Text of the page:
property. Owners could find relief under the "due process"
clause which could overturn state and federal legislation altogether.
Indeed, the failure to apply the "due process" clause in
property cases places the "takings" clause as the final barrier
to full governmental supremacy over private property rights.
At present, courts are evolving their opinions regarding the
"takings" clause. They are willing to allow the regulation of
property to some extent, but if the regulation goes too far it may become
a taking. The current legal uncertainty results from the clashing views on
the nature of private property. Does property constitute the rights of
individual owners to actions which enjoy constitutional protections
against arbitrary government actions or is the government supreme? In our
forefathers' day, the latter view was known as "the divine right of
kings." During the middle of the twentieth century, the economic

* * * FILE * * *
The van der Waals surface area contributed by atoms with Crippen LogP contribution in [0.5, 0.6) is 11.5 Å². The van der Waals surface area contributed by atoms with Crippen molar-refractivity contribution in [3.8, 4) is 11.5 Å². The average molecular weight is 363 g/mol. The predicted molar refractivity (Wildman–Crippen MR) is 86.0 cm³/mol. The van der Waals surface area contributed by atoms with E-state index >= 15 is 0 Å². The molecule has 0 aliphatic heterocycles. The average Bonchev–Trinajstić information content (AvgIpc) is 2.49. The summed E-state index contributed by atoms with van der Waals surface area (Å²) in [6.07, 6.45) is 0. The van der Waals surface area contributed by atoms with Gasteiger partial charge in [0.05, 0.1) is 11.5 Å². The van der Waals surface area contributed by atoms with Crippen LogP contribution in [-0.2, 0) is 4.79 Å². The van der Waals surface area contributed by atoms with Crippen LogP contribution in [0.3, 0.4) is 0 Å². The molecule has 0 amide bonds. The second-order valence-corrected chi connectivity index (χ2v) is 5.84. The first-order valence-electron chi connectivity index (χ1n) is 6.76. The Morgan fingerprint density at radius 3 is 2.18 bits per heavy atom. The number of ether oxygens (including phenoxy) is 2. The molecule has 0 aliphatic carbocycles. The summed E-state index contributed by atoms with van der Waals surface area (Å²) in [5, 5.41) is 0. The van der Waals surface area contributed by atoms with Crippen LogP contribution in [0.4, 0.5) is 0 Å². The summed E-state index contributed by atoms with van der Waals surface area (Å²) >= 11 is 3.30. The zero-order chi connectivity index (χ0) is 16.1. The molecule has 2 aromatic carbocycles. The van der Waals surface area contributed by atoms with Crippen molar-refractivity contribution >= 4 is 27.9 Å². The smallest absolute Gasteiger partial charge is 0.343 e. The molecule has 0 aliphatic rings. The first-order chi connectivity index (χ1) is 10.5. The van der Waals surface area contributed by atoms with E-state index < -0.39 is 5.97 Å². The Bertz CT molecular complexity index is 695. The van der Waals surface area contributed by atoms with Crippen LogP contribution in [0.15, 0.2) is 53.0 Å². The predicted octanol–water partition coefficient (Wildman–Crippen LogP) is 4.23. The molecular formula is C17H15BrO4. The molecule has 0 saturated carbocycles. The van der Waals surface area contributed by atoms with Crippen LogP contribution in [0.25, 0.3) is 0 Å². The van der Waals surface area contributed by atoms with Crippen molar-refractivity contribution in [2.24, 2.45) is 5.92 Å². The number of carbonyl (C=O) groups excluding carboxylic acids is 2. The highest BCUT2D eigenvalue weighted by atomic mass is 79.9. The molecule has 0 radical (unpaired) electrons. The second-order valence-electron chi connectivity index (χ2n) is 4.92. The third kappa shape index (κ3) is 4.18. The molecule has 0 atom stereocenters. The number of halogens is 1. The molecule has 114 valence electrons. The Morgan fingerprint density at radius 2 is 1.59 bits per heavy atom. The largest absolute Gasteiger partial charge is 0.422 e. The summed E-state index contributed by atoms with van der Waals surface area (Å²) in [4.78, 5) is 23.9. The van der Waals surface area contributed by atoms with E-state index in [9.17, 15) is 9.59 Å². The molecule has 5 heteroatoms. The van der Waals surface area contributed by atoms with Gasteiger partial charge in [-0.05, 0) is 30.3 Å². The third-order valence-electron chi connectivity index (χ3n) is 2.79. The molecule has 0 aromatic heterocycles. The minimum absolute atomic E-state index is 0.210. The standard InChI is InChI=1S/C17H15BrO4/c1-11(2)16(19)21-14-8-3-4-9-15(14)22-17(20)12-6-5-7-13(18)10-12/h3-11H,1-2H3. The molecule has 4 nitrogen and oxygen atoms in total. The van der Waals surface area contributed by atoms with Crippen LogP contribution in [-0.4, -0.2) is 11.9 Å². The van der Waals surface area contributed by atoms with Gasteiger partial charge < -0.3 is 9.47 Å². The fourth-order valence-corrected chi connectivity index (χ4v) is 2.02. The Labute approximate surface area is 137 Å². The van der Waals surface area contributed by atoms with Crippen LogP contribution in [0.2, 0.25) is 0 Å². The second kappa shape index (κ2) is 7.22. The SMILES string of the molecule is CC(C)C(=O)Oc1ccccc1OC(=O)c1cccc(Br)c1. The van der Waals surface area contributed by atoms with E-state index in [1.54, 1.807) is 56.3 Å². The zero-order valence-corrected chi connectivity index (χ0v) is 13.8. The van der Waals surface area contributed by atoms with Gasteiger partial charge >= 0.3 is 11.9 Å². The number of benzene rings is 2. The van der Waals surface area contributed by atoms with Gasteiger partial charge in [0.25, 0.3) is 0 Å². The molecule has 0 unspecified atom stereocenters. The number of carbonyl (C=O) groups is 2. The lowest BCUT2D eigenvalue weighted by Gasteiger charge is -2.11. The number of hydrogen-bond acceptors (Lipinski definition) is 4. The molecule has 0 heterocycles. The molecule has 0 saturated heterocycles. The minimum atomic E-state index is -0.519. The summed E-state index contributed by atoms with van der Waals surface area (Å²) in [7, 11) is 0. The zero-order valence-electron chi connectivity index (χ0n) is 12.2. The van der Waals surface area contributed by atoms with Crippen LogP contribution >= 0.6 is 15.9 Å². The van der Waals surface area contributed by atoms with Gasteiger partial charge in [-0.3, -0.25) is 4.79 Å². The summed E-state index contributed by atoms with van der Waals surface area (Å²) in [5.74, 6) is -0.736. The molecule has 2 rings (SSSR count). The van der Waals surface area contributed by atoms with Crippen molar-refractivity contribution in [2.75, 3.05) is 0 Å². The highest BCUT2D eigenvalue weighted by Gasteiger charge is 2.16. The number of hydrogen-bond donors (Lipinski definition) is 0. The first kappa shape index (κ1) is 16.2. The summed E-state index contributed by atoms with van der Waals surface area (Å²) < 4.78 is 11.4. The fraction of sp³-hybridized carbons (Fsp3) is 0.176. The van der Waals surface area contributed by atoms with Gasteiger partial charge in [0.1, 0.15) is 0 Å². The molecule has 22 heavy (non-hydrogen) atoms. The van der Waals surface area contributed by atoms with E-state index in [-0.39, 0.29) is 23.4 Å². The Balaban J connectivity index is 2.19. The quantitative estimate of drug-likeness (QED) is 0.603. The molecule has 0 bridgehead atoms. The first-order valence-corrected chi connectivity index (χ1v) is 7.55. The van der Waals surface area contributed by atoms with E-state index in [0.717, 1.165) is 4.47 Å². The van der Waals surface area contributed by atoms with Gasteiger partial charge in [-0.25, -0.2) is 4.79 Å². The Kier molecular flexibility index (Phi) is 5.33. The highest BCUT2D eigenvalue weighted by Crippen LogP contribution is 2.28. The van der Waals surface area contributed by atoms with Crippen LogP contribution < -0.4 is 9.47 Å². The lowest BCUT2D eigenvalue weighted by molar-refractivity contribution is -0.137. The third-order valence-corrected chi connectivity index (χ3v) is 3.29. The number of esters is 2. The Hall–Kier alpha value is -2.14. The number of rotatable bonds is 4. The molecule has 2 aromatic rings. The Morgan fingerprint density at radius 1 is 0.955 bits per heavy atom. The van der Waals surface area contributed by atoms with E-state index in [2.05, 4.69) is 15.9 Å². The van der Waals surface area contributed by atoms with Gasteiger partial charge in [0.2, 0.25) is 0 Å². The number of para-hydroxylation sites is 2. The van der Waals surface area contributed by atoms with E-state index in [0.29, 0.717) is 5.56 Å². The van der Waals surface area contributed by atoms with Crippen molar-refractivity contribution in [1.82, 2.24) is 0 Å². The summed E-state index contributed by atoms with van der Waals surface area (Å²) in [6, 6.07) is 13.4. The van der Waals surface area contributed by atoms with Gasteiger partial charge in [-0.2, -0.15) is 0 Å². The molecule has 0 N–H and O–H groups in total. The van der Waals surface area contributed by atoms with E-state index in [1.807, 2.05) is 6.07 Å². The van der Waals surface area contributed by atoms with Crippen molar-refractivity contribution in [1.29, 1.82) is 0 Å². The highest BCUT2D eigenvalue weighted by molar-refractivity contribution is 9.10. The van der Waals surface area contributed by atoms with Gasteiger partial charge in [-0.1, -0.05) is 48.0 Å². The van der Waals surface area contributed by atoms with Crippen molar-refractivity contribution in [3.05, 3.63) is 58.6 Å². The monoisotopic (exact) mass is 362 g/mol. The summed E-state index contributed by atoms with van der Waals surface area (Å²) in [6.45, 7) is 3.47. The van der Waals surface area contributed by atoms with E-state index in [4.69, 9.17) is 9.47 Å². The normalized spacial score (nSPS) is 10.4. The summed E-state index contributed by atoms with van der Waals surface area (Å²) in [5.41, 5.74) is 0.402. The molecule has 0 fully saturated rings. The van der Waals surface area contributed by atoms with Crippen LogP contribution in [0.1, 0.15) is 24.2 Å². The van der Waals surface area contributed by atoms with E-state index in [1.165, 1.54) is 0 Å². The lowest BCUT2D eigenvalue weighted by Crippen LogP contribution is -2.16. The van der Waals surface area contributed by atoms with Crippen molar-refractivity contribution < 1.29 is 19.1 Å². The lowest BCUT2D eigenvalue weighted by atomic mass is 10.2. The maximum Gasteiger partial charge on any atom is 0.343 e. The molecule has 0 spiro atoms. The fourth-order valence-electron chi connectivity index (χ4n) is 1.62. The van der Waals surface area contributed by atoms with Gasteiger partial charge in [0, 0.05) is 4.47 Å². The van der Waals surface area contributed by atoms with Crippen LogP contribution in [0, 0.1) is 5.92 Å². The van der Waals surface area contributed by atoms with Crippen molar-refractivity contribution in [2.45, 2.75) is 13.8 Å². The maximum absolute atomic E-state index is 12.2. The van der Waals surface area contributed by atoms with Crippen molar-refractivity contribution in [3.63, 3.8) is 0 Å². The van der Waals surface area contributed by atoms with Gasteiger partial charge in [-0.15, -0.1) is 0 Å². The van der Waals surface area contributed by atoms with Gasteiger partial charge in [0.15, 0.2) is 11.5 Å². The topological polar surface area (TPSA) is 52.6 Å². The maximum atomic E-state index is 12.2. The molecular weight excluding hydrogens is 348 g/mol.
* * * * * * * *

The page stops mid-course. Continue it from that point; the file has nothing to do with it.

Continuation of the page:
system which allows ownership on paper while the government made all of
the important decisions regarding the uses of property was called fascism.
Today, in the United States government supremacy over individual property
owners means that the government may temporarily permit us to hold title
to certain of its possessions and use them in limited ways at its
pleasure. So far, the opponents of constitutional property rights have
refused to give their system a new name, but it amounts to the same old
system called tyranny.
The essence of private property is the bundle of actions which owners may
rightfully perform. Logically, any legislation restricting these ownership
acts amounts to a regulatory "taking" and the owner ought to be
entitled to be compensated for the decline in value of his assets. The
Constitution did not establish unlimited majority rule. Even the
legislature must be subject to the rule of law.
Nevertheless, many regulations would not involve compensation under the